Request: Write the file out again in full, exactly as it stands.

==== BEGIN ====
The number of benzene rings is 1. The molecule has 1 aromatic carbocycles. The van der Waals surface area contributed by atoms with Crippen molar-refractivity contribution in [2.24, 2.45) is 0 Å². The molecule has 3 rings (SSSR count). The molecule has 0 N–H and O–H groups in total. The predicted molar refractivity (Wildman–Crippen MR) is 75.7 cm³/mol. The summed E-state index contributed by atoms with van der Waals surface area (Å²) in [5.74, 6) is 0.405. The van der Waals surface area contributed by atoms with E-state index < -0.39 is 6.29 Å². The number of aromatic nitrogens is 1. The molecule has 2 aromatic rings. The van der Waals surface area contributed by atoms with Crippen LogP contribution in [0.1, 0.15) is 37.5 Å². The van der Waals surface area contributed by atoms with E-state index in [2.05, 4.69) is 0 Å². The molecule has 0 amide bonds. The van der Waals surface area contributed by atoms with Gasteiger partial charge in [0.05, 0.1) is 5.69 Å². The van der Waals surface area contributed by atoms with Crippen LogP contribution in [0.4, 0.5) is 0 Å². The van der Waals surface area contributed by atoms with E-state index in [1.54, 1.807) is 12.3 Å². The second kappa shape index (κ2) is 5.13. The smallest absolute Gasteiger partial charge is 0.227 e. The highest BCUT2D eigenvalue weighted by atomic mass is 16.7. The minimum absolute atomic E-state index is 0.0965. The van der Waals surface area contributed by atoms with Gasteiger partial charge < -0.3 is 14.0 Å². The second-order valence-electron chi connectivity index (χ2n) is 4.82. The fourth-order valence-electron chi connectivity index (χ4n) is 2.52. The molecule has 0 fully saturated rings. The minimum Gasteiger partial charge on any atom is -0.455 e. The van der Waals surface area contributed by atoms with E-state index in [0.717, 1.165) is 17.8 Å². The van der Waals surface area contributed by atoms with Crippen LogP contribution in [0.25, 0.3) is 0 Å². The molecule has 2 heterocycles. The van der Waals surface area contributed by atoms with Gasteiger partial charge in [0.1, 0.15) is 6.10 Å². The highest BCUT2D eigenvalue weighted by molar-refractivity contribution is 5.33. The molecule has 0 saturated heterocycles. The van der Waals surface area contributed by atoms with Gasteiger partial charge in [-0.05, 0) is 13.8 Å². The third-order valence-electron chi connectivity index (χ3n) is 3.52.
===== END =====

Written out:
The number of benzene rings is 1. The molecule has 1 aromatic carbocycles. The van der Waals surface area contributed by atoms with Crippen molar-refractivity contribution in [2.24, 2.45) is 0 Å². The molecule has 3 rings (SSSR count). The molecule has 0 N–H and O–H groups in total. The predicted molar refractivity (Wildman–Crippen MR) is 75.7 cm³/mol. The summed E-state index contributed by atoms with van der Waals surface area (Å²) in [5.74, 6) is 0.405. The van der Waals surface area contributed by atoms with E-state index < -0.39 is 6.29 Å². The number of aromatic nitrogens is 1. The molecule has 2 aromatic rings. The van der Waals surface area contributed by atoms with Crippen LogP contribution in [0.1, 0.15) is 37.5 Å². The van der Waals surface area contributed by atoms with E-state index in [2.05, 4.69) is 0 Å². The molecule has 0 amide bonds. The van der Waals surface area contributed by atoms with Gasteiger partial charge in [0.05, 0.1) is 5.69 Å². The van der Waals surface area contributed by atoms with Crippen LogP contribution in [0.4, 0.5) is 0 Å². The van der Waals surface area contributed by atoms with E-state index in [1.54, 1.807) is 12.3 Å². The second kappa shape index (κ2) is 5.13. The smallest absolute Gasteiger partial charge is 0.227 e. The highest BCUT2D eigenvalue weighted by atomic mass is 16.7. The minimum absolute atomic E-state index is 0.0965. The van der Waals surface area contributed by atoms with Gasteiger partial charge < -0.3 is 14.0 Å². The second-order valence-electron chi connectivity index (χ2n) is 4.82. The fourth-order valence-electron chi connectivity index (χ4n) is 2.52. The molecule has 0 fully saturated rings. The minimum Gasteiger partial charge on any atom is -0.455 e. The van der Waals surface area contributed by atoms with E-state index in [0.717, 1.165) is 17.8 Å². The van der Waals surface area contributed by atoms with Crippen LogP contribution in [0.25, 0.3) is 0 Å². The molecule has 2 heterocycles. The van der Waals surface area contributed by atoms with Gasteiger partial charge in [0.1, 0.15) is 6.10 Å². The highest BCUT2D eigenvalue weighted by molar-refractivity contribution is 5.33. The molecule has 0 saturated heterocycles. The van der Waals surface area contributed by atoms with Gasteiger partial charge in [-0.05, 0) is 13.8 Å². The third-order valence-electron chi connectivity index (χ3n) is 3.52.